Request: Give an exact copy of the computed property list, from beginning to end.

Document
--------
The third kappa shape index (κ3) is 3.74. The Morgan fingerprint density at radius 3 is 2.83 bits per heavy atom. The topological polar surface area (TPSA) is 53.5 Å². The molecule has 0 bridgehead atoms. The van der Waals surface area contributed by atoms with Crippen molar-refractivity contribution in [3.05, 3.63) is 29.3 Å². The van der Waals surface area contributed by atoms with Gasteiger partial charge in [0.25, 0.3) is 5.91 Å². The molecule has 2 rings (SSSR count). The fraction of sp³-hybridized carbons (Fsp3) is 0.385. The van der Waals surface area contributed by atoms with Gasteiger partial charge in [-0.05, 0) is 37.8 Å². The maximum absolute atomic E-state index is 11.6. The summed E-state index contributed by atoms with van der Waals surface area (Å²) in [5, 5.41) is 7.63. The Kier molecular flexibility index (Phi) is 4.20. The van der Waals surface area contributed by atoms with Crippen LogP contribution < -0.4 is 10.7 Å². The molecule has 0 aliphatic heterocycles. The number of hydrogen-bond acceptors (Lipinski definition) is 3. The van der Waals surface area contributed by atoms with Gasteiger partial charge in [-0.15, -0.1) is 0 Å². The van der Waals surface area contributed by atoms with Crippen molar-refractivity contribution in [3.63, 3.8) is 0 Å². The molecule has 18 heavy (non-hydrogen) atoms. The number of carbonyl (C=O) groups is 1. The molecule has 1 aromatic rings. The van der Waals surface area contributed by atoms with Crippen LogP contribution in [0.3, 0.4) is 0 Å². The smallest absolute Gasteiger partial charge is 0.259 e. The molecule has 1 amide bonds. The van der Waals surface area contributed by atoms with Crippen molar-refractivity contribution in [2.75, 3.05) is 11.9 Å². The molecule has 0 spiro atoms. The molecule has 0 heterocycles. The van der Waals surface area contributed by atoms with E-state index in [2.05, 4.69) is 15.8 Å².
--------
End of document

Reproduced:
The third kappa shape index (κ3) is 3.74. The Morgan fingerprint density at radius 3 is 2.83 bits per heavy atom. The topological polar surface area (TPSA) is 53.5 Å². The molecule has 0 bridgehead atoms. The van der Waals surface area contributed by atoms with Crippen molar-refractivity contribution in [3.05, 3.63) is 29.3 Å². The van der Waals surface area contributed by atoms with Gasteiger partial charge in [0.25, 0.3) is 5.91 Å². The molecule has 2 rings (SSSR count). The fraction of sp³-hybridized carbons (Fsp3) is 0.385. The van der Waals surface area contributed by atoms with Gasteiger partial charge in [-0.05, 0) is 37.8 Å². The maximum absolute atomic E-state index is 11.6. The summed E-state index contributed by atoms with van der Waals surface area (Å²) in [5, 5.41) is 7.63. The Kier molecular flexibility index (Phi) is 4.20. The van der Waals surface area contributed by atoms with Crippen LogP contribution < -0.4 is 10.7 Å². The molecule has 0 aliphatic heterocycles. The number of hydrogen-bond acceptors (Lipinski definition) is 3. The van der Waals surface area contributed by atoms with Gasteiger partial charge in [-0.15, -0.1) is 0 Å². The van der Waals surface area contributed by atoms with Crippen molar-refractivity contribution in [3.63, 3.8) is 0 Å². The molecule has 18 heavy (non-hydrogen) atoms. The number of carbonyl (C=O) groups is 1. The molecule has 1 aromatic rings. The van der Waals surface area contributed by atoms with Crippen LogP contribution in [0.3, 0.4) is 0 Å². The smallest absolute Gasteiger partial charge is 0.259 e. The molecule has 1 amide bonds. The van der Waals surface area contributed by atoms with Crippen molar-refractivity contribution in [2.75, 3.05) is 11.9 Å². The molecule has 0 spiro atoms. The molecule has 0 heterocycles. The van der Waals surface area contributed by atoms with E-state index in [2.05, 4.69) is 15.8 Å².